On Tuesday, May 19, Rabin Martin hosted a WHA side-event with Pulitzer Prize-winning journalist and global health expert Laurie Garrett and Rabin Martin CEO Jeff Sturchio. The virtual fireside chat focused on the urgent need for global health leadership to address the rapidly evolving COVID-19 crisis. Laurie and Jeff discussed thought-provoking questions and dire predictions around the pandemic and the global response. Setting the tone for the conversation, Jeff opened with a blunt question: “Given that we had opportunities to prepare, why didn’t we?”
Laurie’s response was equally direct: “There is no parallel. We have to stop looking to influenza as a comparison,” she warned. While emphasizing the uniqueness of the current crisis, Laurie offered a historical lens. Referring to the HIV/AIDS epidemic, she reminded the audience of the significant challenges in creating a vaccine or therapeutic – and the danger of hinging a response on a cure. “Don’t forget HIV emerged in the public’s mind in 1981. We still don’t have a vaccine. We still don’t have a cure.”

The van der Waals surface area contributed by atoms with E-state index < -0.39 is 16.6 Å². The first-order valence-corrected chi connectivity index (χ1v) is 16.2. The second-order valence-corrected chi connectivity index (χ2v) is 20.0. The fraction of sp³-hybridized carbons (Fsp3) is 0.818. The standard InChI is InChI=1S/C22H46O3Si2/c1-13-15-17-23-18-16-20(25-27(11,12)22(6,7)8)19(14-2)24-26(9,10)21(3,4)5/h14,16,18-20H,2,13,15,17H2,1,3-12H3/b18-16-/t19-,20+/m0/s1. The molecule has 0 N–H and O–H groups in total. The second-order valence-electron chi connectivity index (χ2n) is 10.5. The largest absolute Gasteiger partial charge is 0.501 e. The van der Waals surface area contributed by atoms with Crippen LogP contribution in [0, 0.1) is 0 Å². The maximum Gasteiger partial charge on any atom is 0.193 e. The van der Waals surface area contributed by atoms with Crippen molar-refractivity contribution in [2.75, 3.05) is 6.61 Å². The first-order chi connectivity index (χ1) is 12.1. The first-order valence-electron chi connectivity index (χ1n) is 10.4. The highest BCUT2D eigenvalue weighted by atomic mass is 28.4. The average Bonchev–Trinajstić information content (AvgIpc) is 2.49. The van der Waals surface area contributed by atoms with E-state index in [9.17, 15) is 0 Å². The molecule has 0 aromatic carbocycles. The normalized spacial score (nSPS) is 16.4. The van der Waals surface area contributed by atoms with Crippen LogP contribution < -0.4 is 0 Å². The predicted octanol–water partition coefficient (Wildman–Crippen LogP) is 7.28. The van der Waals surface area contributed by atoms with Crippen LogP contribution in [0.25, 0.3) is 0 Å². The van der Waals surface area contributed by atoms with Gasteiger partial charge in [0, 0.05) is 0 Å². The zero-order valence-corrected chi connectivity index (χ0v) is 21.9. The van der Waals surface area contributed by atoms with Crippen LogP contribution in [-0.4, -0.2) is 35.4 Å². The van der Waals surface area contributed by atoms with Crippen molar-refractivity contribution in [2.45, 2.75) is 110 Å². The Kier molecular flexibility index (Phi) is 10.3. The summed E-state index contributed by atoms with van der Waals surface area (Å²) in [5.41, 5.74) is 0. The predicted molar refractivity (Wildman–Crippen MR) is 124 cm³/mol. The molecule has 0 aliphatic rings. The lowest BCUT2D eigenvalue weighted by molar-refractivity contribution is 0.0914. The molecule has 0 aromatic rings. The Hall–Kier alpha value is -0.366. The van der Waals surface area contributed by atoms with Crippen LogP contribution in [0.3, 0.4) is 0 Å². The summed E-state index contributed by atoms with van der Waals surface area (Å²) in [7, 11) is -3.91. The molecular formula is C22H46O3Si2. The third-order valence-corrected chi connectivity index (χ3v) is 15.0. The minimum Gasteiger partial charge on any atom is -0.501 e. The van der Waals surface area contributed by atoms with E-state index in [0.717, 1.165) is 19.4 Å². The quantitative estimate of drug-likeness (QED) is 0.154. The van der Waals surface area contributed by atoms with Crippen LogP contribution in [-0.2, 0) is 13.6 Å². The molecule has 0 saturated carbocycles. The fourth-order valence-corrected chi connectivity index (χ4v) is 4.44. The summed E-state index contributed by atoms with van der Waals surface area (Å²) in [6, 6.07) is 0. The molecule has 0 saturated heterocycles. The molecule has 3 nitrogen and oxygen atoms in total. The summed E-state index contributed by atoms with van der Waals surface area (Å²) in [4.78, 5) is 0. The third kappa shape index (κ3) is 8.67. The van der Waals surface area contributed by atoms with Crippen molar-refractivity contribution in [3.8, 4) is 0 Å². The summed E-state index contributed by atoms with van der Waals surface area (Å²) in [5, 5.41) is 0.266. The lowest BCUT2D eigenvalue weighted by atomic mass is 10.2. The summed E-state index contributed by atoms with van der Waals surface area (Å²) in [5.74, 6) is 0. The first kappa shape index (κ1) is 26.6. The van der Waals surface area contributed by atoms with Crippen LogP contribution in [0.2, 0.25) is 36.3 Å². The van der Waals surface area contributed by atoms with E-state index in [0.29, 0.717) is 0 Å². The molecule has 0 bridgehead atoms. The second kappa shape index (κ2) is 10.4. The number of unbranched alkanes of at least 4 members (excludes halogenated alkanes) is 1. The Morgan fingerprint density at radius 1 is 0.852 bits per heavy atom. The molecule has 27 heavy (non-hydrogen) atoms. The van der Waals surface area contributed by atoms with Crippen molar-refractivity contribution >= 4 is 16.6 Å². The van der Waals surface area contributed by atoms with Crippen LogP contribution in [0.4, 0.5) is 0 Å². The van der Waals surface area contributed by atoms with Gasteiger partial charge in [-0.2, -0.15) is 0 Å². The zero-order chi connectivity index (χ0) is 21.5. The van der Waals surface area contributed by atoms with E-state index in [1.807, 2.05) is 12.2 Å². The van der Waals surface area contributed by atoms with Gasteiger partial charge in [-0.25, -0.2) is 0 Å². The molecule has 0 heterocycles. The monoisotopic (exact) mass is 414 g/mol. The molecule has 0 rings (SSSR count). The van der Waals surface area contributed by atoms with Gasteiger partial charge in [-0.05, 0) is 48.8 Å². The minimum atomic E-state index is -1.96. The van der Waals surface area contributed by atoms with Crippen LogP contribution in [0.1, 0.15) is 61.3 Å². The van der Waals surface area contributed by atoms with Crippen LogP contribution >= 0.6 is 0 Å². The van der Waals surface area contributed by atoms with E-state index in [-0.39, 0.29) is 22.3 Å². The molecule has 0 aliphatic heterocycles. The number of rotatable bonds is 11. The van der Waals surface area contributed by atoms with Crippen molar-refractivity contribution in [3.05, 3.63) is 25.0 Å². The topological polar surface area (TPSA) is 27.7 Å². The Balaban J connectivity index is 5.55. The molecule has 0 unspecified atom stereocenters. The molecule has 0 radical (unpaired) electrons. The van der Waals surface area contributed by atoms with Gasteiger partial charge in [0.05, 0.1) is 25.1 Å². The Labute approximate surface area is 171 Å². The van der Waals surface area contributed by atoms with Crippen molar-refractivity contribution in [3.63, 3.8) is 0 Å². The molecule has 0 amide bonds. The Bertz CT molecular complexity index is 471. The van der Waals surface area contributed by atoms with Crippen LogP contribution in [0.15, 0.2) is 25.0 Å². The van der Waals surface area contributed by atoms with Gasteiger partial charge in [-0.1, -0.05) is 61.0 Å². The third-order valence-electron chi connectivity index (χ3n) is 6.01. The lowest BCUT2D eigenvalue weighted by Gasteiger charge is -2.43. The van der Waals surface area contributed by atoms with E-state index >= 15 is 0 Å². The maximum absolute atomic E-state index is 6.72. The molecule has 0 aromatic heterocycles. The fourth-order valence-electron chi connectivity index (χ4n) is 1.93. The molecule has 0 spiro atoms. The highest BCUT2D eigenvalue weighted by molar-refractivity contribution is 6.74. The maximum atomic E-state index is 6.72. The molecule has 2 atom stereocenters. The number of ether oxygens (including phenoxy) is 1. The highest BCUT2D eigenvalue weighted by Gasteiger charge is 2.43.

Given our lack of preparedness and failure to invest in public health, Laurie asserted, “We don’t have a response, we have panic.” This panic is causing paralysis, in some case impeding action across all levels of government. Inaction will exacerbate and extend the length of the crisis such that we may not “beat” the virus but rather see it become endemic: “The virus is going to keep coming back. We’ll have sparks that turn into wildfires. We need capacity to fight wildfires.”
Jeff and Laurie also addressed what Jeff termed a false dichotomy between addressing economic fallout and. fighting the public health crisis, noting how the two are intertwined. In terms of the path forward, Laurie urged greater attention to ensuring an equitable response given that, as global efforts currently stand, too many vulnerable populations are being left behind. COVID-19 did not cause inequities, but has brought to light the flawed health systems that result in disparities in access. “Even if we had the magic pill tomorrow, the ‘we’ would be a very small portion of the planet,” she said.
The conversation ended on a sobering note. Warning of the challenges ahead, she said, “We’re just in the first pages of the first chapter of a very long novel.” The collaboration and speed of innovation – especially in the vaccines arena – has been inspiring, but that same speed may compromise the integrity of decisions. “We’re racing so fast that we’re risking making a mistake…A mistake can be irreversible.”
A recording of the event may be found here.